Sequential data algebra Jos Baeten Eindhoven university of technology --------------------------------- (joint work with Jan Bergstra (Univ. of Amsterdam and Utrecht) and Alex Sellink (Univ. of Amsterdam)) We propose a style of data type specification based on four valued logic. Four valued logic has constants for true, false, meaningless and divergent; this allows to deal with error values and non-terminating computations. The word sequential indicates that all operators come with a definite order of evaluation, thus a normalization strategy. The aim is to avoid endless duplication and reinvention in the practice of algebraic specification. As an example, we study the specification of floating-point numbers. ---------------------------------------------------------------------------- Normalisation and approximation results for term rewriting systems (with abstraction and \beta-rule) typeable using intersection types. Steffen van Bakel Imperial college, London ------------------------------------------------------------------- Research preformed in cooperation with Maribel Ferna'ndez, of E'cole Normale Supe'rieure, Paris, and Franco Barbanera, University of Turin, Italy. The talk will start with a short discussion of intersection type assignment for Lambda Calculus, together with its major properties: - a filter model, - a strong normalization result, - a head-normalization result, - an approximation theorem. We are interested in defining a filter-like semantics for other computational models, and our starting point was to have a look at first order term rewriting systems. We start with the definition of a notion of type assignment for first order rewrite systems, extended with a notion of application, for which we proved a subject reduction result. We will present the restictions put on recursive definitions in order to obtain the strong normalization and the head-normalization results. We then will define a notion of approximants for terms in our rewrite system; the same restrictions as before on recursion are also sufficient for the approximation result. We then look at a calculus that combines term rewriting and beta-reduction, for which similar results are obtainable. ------------------------------------------------------------------------- Efficient Computations in Formal Proofs Henk Barendregt Catholic university of Nijmegen ------------------------------------------- Formal proofs in mathematics and computer science are being studied because these objects can be verified by a very simple computer program. An important open problem is whether these formal proofs can be generated with an effort not much greater than writing a mathematical paper in, say, \LaTeX. Modern systems for proof-development make the formalization of reasoning relatively easy. Formalizing computations such that the results can be used in formal proofs is not immediate. In this talk it is shown how to obtain formal proofs of statements like $\mathsf{Prime}(\num{61})$ in the context of Peano arithmetic or $x^2-1=(x-1)(x+1)$ in the context of rings. It is hoped that the method will help bridge the gap between systems of computer algebra and systems of proof-development. ----------------------------------------------------------------------------- Classical Pure Type Systems Gilles Barthe CWI, Amsterdam ---------------------------- Since Griffin discovered that natural deduction systems for classical logics correspond to typed lambda-calculi with control operators via the Curry-Howard isomorphism, many such systems have appeared. We introduce classical pure type systems (CPTSs), a framework enabling a general study and systematic classification of such calculi; akin to Barendregt's lambda-cube, we also define a classical lambda-cube, whose most complex system is a Classical Calculus of Constructions. We briefly sketch the meta-theory of CPTSs: confluence, subject reduction, strong normalisation. We also discuss a CPS-translation from the clasical lambda-cube to Barendregt's lambda-cube. ---------------------------------------------------------------------------- Features of Automath N.G. de Bruijn. Eindhoven University of Technology ---------------------------------- Various proof verification systems, at least those which combine typed lambda calculus with the idea of proof objects, have much in common with old Automath. But Automath has some features that were not taken over by others and nevertheless have technical and conceptual advantages. In particular this refers to the book structure of PAL, the lambda-free fragment of Automath. Instead of replacing that structure by lambda formalism, Automath maintained it, thus providing a double mechanism for functionality. One of the effects of keeping the PAL structure is the natural way to internalize definitions, a thing that has to be given up if the PAL mechanism is replaced by typed lambda calculus. It can be reclaimed if ordinary typed lambda calculus is replaced by the only slightly different modification called delta-lambda. ---------------------------------------------------------------------------- A brief history of rewriting with extensionality Roberto Di Cosmo Ecole Normale Superieure, Paris --------------------------------------------------- Over the past years, much work has been done on typed lambda calculi with extensional axioms turned into expansive rules rather than into contractive ones. We will survey the rewriting techniques that have been developed and used for these calculi, which are a typical example of fruitful interaction between lambda calculus and rewriting, and we will survey also the most recent results in the field. ------------------------------------------------------------------------ Indeterminate Structures Michael Fourman The University of Edinburgh ---------------------------- We use the notion of a generic object, from topos theory, to model indeterminate types. This allows us to give a semantics for SML functors. We describe the construction of indeterminate structures, used to model functor parameters, and discuss the features of a module system based on this semantics. ---------------------------------------------------------------------------- From models of logic to models of typed lambda calculus Herman Geuvers Tech. University Eindhoven, NL --------------------------------------------------------- Abstract: Type theories with type dependency, like the Calculus of Constructions, can be used for formalizing mathematical reasoning, using the formulas-as-types principle, which embeds a logic into the type theory. Hence, when implemented, such a type theory can be used as an interactive proof checker. Then it also becomes apparent that pure logic is a rather `static' thing: functions are usually seen as relations and hence do not compute. Also, formalising things in pure logic involves a lot of coding. These drawbacks can be improved in type theory by allowing additional constructs (like, for example, lambda-abstraction, or a scheme for inductive types). Type theory also allows to formalize principles that can not be formalized in ordinary logic, for example the idea that propositions and sets are really the same kind of things (types), living in the same universe. A question that arises here is what all these extra constructs and new principles mean for the logic (e.g. are they conservative extensions?) We look at this question by studying how a model of the logic can be extended to a logic of the type theory. In detail we look at extending (classical) models of second order logic to models of second order dependent type theory. ------------------------------------------------------------------------------ Neededness and Relative Normalization John Glauert University of East Anglia -------------------------------------- (This work is performed in the context of Expression Reduction Systems, a form of higher-order rewriting, and is joint work with Z. Khasidashvili.) Practical applications of rewriting systems often require reduction to head-normal forms or other classes of "normal" form. We generalize the theory of normalization via neededness to normalization relative to desirable sets of terms, S, having natural properties of stability which guarantee normalization, whenever possible, by contraction of S-needed redexes. We also discuss minimal and optimal needed reduction and show that they need not coincide. --------------------------------------------------------------------------- What about freeness? Therese Hardin INRIA, PARIS ----------------------- In calculi with binders, variable names are well-known to be a source of problems and De Bruijn notation, which replaces names by numbers recording bindings, is a recognized way to avoid these difficulties. It is easy to replace bound variables by numbers. Free variables can also be replaced by numbers, by implicitly closing the term but they may also be kept as names. We compare these two points of view and we explain to code these free variables by metavariables in a calculus of explicit substitutions. Then, we show how this coding may be fruitfully used for unification and compilation. -------------------------------------------------------------------------- Type Theory and term Rewriting at Glasgow: Past and Future Fairouz Kamareddine University of Glasgow --------------------- This talk describes some of the problems attacked by the type theory and term rewriting group at Glasgow in the last five years and outlines some open problems and future goals. The discussion will be directed towards implicitly versus explicitly typed lambda calculi and the study of their theory and implementation. I shall concentrate on extending those calculi with explicit definitions, explicit substitutions, new notions of typing and reductions and the logical systems based on these calculi. I will also be looking for future generalisations of this work and its advantages. For example, the various new notions of reductions can be generalised even FURTHER and this generalisation can provide a decidable charaterisation which is the nearest approximation to the undecidable notion of reductional equivalence between terms. It is very interesting indeed that almost all new notions of reductions that have been found in the last twenty years by various researchers (as Bloo and Kamareddine and Nederpelt, Kamareddine and Nederpelt, Kfoury and Wells, Klop, Moggi, Nederpelt, Plotkin, Regner, etc), were trying to remain within this notion of reductional equivalence. I shall outline the future I forsee for the type theory and term rewriting group at Glasgow both within Glasgow and at the various centres with whom we collaborate. --------------------------------------------------------------------------- Transfinite rewriting Richard Kennaway University of East Anglia -------------------------- We survey the basic concepts and properties of transfinite rewriting for orthogonal term rewrite systems, lambda calculus, higher-order rewrite systems, and abstract rewrite systems. --------------------------------------------------------------------------- A Linearization of the Lambda-Calculus and Applications Assaf Kfoury Boston University ---------------------------------------------------------- If every lambda-abstraction in a lambda-term M binds at most one variable occurrence (M is thus a ``linear'' term), then M is beta-strongly normalizing. We extend the syntax of the standard lambda-calculus "Lambda" to adapt this idea to the general case when lambda-abstractions are allowed to bind more than one variable occurrence. In the extended calculus, denoted "Lambda/\", a subterm Q of a term M can be applied to several subterms R1,...,Rk in parallel, which we write as (Q. R1/\..../\Rk)$. The appropriate notion of beta-reduction "beta/\" for this extended calculus is such that, if Q is the lambda-abstraction (\lambda x.P) with l>= 0 bound occurrences of x, the reduction can be carried out provided k = \max(l,1). Every M in Lambda/\ is thus beta/\-SN. The contraction of M in Lambda/\ is a standard term |M| in Lambda, which is defined provided for every subterm of the form (Q. R1/\..../\Rk) =< M, each of R1,...,Rk contracts to the same standard term |R1| = ... = |Rk|. We say that M in Lambda/\wedge is "fully linear" if the beta/\wedge-normal form N of M is such that |N| is defined and is a standard term in beta-normal form. One key lemma states that for every standard term M in Lambda: M is beta-SN iff there is a fully linear M' in Lambda/\ such that M = |M'|. We draw several consequences from this result, in particular a new simple proof for the (known) fact that a (standard) term M is beta-SN iff M can be assigned a so-called ``intersection'' type (``top'' type disallowed). ----------------------------------------------------------------------------- Comparing stable models of deterministic computation Zurab Khazidashvili University of East Anglia ------------------------------------------------------- (This work has been performed in cooperation with John Glauert.) Event Structures are well established models of concurrent computation. Here we study Event Structure semantics for Orthogonal Rewrite Systems, such as the lambda-calculus and its sharing graph model, and of functional programming languages based on such systems. Conflict-free (or Deterministic) Prime Event Structures, DPESs, which are simply event sets partially ordered by a causal dependency relation, are sufficient for this purpose. We study orthogonal systems in the form of Stable Deterministic Residual Structures (SDRSs), which are Abstract Reduction Systems with axiomatized residual relation. Basic theory of orthogonal systems, such as normalization, can be developed already in the framework of SDRSs. In order to interpret SDRSs as DPESs, an equivalence relation on transitions in SDRSs is required that would relate transitions performing (part of) the `same' event. We introduce such structures, Deterministic Family Structures (DFSs), by axiomatizing family relation on transitions in SDRSs, by analogy with the family relation in the lambda calculus and other orthogonal rewrite systems. DFSs can easily be interpreted as DPESs (by taking redex-families as events and taking the contribution relation on them as the causal dependency relation on events). However, DPESs are linear in nature (no event can erase or duplicate another -- any event can occur at most once in the course of a computation), and therefore they cannot give an adequate account of erasure of redexes/ transitions in SDRSs. To remedy this situation, we extend DPESs in two ways: by axiomatizing erasure relation on events, and by axiomatizing permutation equivalence on event configurations. We then define translations between the two extended event models, non-duplicating SDRSs, and non-duplicating DFSs, and show that the translations commute, implying isomorphism of the above set-theoretic and transition models of deterministic computation. -------------------------------------------------------------------------- Decreasing diagrams Jan Willem Klop CWI and Vrije Universiteit, Amsterdam -------------------------------------- Joint work with Marc Bezem and Vincent van Oostrom. We discuss confluence criteria for abstract rewriting, notably the method of decreasing diagrams due to De Bruijn and van Oostrom. This method generalizes various lemma's in abstract rewriting such as Newman's Lemma, Huet's strong confluence lemma and several others. We also pay attention to infinite reduction diagrams. ---------------------------------------------------------------------------- EXPLICIT SUBSTITUTIONS AND EXPLICIT ALPHA CONVERSION Pierre Lescanne Inria, Nancy --------------------------------------------------------- Calculi of explicit substitution internalise the main process of lambda-calculus, namely substitution. Thus substitution is better understood and its complexity is better mastered. Actually calculi of explicit substitution can be divided into two classes, namely those which use de Bruijn's indices and those which use names. It is well known that de Bruijn's indices make terms less readable and therefore names are often prefered by people. But when one uses names, one is faced to the problem of alpha conversion which is is somewhat hidden in de Bruijn's indices and one may like to make it explicit either. We propose a calculus which uses a convention for attributing names based on their binding depth and introduced as ``levels'' by de Bruijn in 1972. Thanks to levels, alpha conversion can be made explicit in our calculus. We discuss some of its properties and applications. ---------------------------------------------------------------------------- Dependency calculus for the lambda calculus. Jean-Jacques Levy Inria, Paris -------------------------------------------- Vesta is a modeling system with a functional language for describing software packages. Incremental calculation of dependencies may be viewed as a simple lambda calculus problem, with an extra origin calculation. Joint work with Abadi and Lampson. ------------------------------------------------------------------------------ SUBTYPES, GENERICITY AND NORMALIZATION Giuseppe Longo Ecole Normale Superieure, Paris ------------------------------------------ A recent logical theory of subtypes is introduced. Its motivation goes back to the introduction, in a functional frame, of a typical Object Oriented feature, inheritance, reinterpreted in a specific and functional, way. The presentation in terms of sequent calculi allows to formulate and prove a coherence theorem and a "transitivity elimination" result. The later may be handled as a cut-elimination (normalization) result, in the sense of logic. The implicit challenges will be shortly discussed. The analysis of cut-elimination and of "injectivity" of subtyping relates to an apparently unrelated result on parametricity of higher order lambda-calculi, which in turn gives some insight into the proof of normalization. --------------------------------------------------------------------------- Termination, geometry and invariants Ursula Martin University of St Andrews -------------------------------------- Many different techniques have been developed for proving the termination of programs or functions. Some are purely ad-hoc arguments developed solely to solve an immediate problem. However a typical termination proof involves finding a quantity which decreases at each step of a computation, or in other words finding a well-founded ordering which is respected by the process we are considering. An extraordinary diversity of well-founded division orderings on structures such as vectors, strings, partitions or terms have been devised to prove termination, particularly of rewrite systems. Such orderings can also be used to constrain the search space in the search for solutions or normal forms in a wide variety of algorithms such as Knuth Bendix completion, for computation in algebras or groups, Gr\"{o}bner basis, for computation in polynomial rings, or resolution. It turns out that the choice of ordering may have a surprising effect on efficiency. Recent work has shown that in some circumstances a geometrical classifying space for the orderings may be found, which allows us to associate invariants to the orderings and the associated termination problems. We discuss theorems, examples and questions. ------------------------------------------------------------------------------ The lambda sigma calculus is omega deterministic Paul-Andre Mellies LFCS, University of Edinburgh ------------------------------------ The normalisation in the lambda calculus of (fair) call-by-need strategies is a consequence of the standardisation theorem. The demonstration is extended here to non commutative (= non orthogonal) rewriting systems. First we characterise algebraically the subclass of ``external'' computations inside reduction systems --- a subclass which contains all normalising computations. Then we reduce the normalisation property to the finite number of permutation classes, see Jean-Jacques Levy's Phd, from a term to its several normal forms --- what we call omega-determinism. Finaly we show that the lambda sigma calculus enjoys the property: as a consequence all (fair) call-by-need strategies in the lambda sigma calculus are normalising. ------------------------------------------------------------------------------- Inductive Types in Higher-Order Logic and Type Theory Christine Paulin-Mohring LIP, URA CNRS 1398, ENS Lyon, France ------------------------------------------------------ Inductive types and definitions are an important tool when formalising mathematical concepts. Impredicative systems such that higher-order logic or impredicative type theories offer the possibility to encode these objects. We present a comparative approach of these encodings with respect to the class of inductive types that are representable and the properties that are provable on them. We shall present more precisely the inductive types as they are represented in the Coq system. ----------------------------------------------------------------------------- Normalization by developments and subtyping Adolpho Piperno University of Roma --------------------------------------------- Normalization proofs for typed lambda-calculi have received a considerable interest in the last few years. In particular, investigations have been made to clarify the relationship between weak and strong normalization, to refine the notion of development and to give syntactical tools for studying properties of reduction. Some of these issues will be reviewed and discussed. A general method for proving normalization in typed lambda calculi will be presented, based on the use of eta-expansions, superdevelopments and subtyping. ---------------------------------------------------------------------------- Compositionality and Universal Type Theory Gordon Plotkin University of Edinburgh --------------------------------------- The principle of compositionality or referential transparency is central to denotational semantics. Taking this seriously requires a theory of language. For example, viewing language as a free multi-sorted algebra enables one to express compositionality homomorphically, as advocated long ago by the ADJ group. It also provides a uniform notion of translation between signatures that allows one to pass from the semantics of one language to that of another. However such a theory of language is inadequate, and for several reasons. We consider two of these: the lack of a treatment of binding operators, and the fact that sorts (= types), can themselves have a complex linguistic structure. Making a (partial) identification of type theories with programming languages, we advocate a programme to find a treatment of type theories analogous to the universal algebraic treatment of algebraic theories. With this, the language used to express (typically) domain-theoretic semantics is itself brought into the picture, and one can see compositional denotational semantics itself as translation, in a uniform sense. ----------------------------------------------------------------------------- Two styles of explicit substitutions: a survey Alejandro Rios University of Glasgow ---------------------------------------------- (This work is carried out in collaboration with Fairouz Kamareddine and is supported by EPSRC grant GR/K25014: "Theoretical and implementational advantages of a new lambda notation".) Most formulations of the lambda-calculus use implicit rather than explicit substitutions. The last decade however has seen an explosion of calculi which deal with substitutions explicitly. This talk starts by giving a brief introduction to two different styles of explicit substitutions: the already classical lambda-sigma style and the recently developped lambda-s style. We discuss substitutions calculi with de Bruijn indices and with variable names, try to establish a bridge between both and compare substitutions calculi in both styles from the point of view of efficiency to simulate beta-reduction. Furthermore, for each style, we outline the remaining open problems and the disadvantages versus the advantages they offer. ---------------------------------------------------------------------------- The operational content of intersection types Simona Ronchi Della Rocca Univerity of Turino --------------------------------------------- Various aspects of the functional computation can be modeled through (various kinds of) lambda calculus. For example, the call-by-name computation, the call-by-value one, the lazy one, the relevant one. An operational semantics can be defined for each one of these paradigmatic languages, starting from the definition of a set of "values", and a notion of convergency. A term converges if and only if it reduces (according to a given reduction strategy) to a value. A notion of operational equivalence between terms arises naturally, based on Leibnitz equality. Namely two terms M and N are operationally equivalent if and only if every context behaves in the same way (with respect to the convergency) when filled by either M or N. Intersection type assignment systems give a tool for reasoning about operational equivalence of terms. We define a type assignment system being correct with respect to an operational equivalence if and only if the fact that two terms can be typed with the same types implies that they are operationally equivalent. If also the inverse implication holds the system will be called complete. For each one of the operational semantics induced by the before listed computations a correct type assignment system can be defined. ---------------------------------------------------------------------------- Classical logic and nonlocal control: the case against confluence Judith Underwood University of Edinburgh ----------------------------------------------------------------- Nonlocal control operators were introduced to functional languages to allow programmers to guide the evaluation process more efficiently. They can also be used to implement error handlers and concurrency mechanisms such as coroutines. However, they represent a significant addition to the principles of lambda-calculus which underlie many ideas in functional programming. Furthermore, there appears to be a deep connection between classical logic and typed lambda-calculus plus nonlocal control, similar to the connection between constructive logic and typed lambda-calculus. An important consideration in studying languages with nonlocal control operators is that they may be nonconfluent. This property can be justified both by the connection with classical logic and by applications to programming. Because of this, many proof techniques for properties such as normalization cannot be used directly. It is hoped that this talk will motivate work on such proof methods. ---------------------------------------------------------------------------- Completing partial combinatory algebras Roel de Vrijer Free University of Amsterdam ---------------------------------------- This is joint work with I. Bethke and J.W. Klop. In this talk a over view will be given of the results on completability of partial combinatory algebras. A short review will be given of constructions by J.W. Klop and I. Bethke of partial combinatory algebras that can not be completed. On the other hand, we will prove that partial combinatory algebras having the additional property of 'unique head normal forms', can always be completed. An example is the 'Kleene brackets' pca with domain N and application defined by n.m = {n}m. ------------------------------------------------------------------------------- Generalized Reduction, Let-Floating, and CPS Joe Wells Boston University -------------------------------------------- Generalized reduction recognizes implicit beta redexes in a lambda term and reduces them directly, ignoring intervening abstractions and applications. Let-floating lifts or lowers beta redexes to other equivalent locations. A CPS transformation changes terms into a form which is executable on a stack-based implementation and which is indifferent to call-by-value vs. call-by-name evaluation. We evaluate and survey different restrictions on let-floating. We discuss how generalized reduction is subsumed by a particular subset of let-floating. We show how a larger subset of let-floating is subsumed by beta reduction on CPS transformed terms. We discuss the application of these techniques in such areas as type inference, strong normalization, and program equivalence. ----------------------------------------------------------------------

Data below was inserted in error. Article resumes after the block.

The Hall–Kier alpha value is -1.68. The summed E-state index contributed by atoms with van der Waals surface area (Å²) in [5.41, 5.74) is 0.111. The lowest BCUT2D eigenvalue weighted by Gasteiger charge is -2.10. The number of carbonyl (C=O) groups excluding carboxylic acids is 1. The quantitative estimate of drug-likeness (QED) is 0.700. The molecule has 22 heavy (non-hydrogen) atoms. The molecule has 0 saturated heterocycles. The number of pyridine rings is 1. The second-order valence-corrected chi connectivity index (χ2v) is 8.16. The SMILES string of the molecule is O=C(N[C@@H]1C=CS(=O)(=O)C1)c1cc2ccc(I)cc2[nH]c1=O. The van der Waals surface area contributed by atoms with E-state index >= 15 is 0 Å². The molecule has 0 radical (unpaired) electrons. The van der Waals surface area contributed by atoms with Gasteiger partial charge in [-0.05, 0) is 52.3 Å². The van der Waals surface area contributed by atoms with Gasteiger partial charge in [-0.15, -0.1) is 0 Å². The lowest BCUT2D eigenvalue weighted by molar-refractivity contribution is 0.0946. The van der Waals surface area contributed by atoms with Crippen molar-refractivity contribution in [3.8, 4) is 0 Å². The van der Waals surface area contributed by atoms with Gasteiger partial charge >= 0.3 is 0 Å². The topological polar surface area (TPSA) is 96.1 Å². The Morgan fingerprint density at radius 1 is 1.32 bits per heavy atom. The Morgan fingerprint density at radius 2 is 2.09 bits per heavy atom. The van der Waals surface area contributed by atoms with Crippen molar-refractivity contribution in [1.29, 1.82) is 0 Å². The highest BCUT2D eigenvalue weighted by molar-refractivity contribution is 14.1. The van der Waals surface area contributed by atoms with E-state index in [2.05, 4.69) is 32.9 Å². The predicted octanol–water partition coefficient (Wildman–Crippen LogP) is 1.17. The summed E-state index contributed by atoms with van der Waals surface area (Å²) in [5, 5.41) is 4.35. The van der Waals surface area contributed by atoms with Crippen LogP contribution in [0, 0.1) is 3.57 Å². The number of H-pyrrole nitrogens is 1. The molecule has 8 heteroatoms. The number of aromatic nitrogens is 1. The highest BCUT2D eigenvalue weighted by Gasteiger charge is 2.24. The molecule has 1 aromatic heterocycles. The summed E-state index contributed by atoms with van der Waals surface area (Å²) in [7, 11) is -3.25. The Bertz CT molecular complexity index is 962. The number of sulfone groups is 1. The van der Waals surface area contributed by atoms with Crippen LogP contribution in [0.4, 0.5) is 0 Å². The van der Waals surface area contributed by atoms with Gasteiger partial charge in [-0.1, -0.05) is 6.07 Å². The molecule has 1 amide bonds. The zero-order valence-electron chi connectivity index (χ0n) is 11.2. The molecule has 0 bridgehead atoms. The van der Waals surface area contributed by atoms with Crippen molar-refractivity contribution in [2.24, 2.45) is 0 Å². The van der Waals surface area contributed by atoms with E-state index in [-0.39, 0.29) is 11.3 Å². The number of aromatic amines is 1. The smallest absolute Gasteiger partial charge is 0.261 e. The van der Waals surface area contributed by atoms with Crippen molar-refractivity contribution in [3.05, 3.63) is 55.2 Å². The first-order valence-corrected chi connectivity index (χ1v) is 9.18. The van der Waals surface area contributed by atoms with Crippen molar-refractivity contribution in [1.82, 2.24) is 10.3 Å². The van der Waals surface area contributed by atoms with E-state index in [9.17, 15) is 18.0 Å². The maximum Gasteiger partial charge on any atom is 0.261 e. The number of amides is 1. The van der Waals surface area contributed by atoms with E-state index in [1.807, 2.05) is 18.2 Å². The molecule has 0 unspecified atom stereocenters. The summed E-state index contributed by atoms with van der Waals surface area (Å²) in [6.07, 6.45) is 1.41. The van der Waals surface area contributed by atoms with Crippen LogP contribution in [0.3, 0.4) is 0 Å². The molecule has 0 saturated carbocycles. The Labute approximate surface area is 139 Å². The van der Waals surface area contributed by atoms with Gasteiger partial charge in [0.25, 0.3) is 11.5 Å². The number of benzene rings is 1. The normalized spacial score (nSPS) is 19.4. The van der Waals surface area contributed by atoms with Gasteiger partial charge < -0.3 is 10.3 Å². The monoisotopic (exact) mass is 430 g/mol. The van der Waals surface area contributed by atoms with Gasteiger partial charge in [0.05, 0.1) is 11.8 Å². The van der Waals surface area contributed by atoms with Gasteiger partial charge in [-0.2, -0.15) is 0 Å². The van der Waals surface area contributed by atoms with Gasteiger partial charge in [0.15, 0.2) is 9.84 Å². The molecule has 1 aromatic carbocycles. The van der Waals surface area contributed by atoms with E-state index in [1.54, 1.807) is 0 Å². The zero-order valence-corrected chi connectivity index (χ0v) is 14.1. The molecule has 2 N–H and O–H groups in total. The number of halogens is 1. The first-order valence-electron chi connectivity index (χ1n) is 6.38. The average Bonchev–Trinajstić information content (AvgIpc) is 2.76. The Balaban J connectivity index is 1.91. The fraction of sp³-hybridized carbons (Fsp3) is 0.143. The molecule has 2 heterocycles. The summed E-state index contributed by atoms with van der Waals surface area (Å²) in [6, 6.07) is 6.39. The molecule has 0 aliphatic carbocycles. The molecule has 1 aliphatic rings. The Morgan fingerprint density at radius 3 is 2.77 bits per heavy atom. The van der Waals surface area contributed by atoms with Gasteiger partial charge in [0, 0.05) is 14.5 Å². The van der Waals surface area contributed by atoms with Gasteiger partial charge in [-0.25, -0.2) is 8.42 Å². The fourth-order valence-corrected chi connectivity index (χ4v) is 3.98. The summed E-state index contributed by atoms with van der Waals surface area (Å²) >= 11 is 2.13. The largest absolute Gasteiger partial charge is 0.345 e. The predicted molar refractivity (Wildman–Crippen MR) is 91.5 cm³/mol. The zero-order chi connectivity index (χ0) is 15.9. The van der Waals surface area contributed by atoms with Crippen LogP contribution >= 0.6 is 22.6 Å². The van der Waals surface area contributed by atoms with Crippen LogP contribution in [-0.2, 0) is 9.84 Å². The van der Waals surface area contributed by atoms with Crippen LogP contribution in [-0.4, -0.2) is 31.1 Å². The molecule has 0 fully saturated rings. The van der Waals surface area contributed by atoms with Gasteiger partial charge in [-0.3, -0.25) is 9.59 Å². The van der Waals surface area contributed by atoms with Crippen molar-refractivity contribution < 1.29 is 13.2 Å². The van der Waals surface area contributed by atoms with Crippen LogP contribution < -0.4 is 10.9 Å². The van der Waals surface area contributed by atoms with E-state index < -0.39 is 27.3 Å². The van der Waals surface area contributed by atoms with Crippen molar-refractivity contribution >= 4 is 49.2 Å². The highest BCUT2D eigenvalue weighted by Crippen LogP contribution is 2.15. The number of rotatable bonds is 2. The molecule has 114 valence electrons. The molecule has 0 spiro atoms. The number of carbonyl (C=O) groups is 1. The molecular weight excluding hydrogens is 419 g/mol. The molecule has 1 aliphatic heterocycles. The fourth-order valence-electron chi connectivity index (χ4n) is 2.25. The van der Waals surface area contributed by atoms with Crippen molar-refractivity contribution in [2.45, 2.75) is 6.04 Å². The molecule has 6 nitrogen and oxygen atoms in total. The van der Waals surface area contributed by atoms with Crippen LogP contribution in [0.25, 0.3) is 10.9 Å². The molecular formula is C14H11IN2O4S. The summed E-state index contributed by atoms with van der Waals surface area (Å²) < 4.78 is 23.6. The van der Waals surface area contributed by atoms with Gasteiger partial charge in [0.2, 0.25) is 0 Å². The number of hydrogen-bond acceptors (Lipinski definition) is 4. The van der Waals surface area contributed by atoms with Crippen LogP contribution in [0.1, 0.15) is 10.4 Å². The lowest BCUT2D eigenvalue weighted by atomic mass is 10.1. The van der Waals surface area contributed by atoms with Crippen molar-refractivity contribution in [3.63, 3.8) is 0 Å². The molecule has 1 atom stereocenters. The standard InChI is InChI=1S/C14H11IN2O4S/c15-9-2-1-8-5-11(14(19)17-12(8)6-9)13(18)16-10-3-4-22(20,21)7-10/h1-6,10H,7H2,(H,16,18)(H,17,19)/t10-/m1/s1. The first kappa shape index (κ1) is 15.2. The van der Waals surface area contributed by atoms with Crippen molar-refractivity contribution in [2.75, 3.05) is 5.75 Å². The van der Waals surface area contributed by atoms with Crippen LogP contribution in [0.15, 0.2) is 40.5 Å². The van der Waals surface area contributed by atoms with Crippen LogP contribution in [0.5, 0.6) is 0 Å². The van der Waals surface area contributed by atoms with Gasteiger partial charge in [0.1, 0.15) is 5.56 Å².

Registration fee is £ 150 (£ 75 for full time students).

Accommodation is available at the following rates per person per night:

Staff: £ 20.50 (bed and breakfast) or £ 11.50 (bed only).

Students (bed only): £ 8.50 (UK students) and £ 10.00 (overseas students).

If you are interested in attending, send the registration fee (with evidence of full time studentship if applicable), together with the fee for the accommodation for the relevant number of nights and type of accommodation to: Fairouz Kamareddine, Attention International School on Type Theory and Term Rewriting, Glasgow University, Computing Science, 17 Lilybank Gardens, Glasgow. Note that cheques must be made payable to Glasgow University and labelled: "International School on Type Theory and Term Rewriting".

Fairouz Kamareddine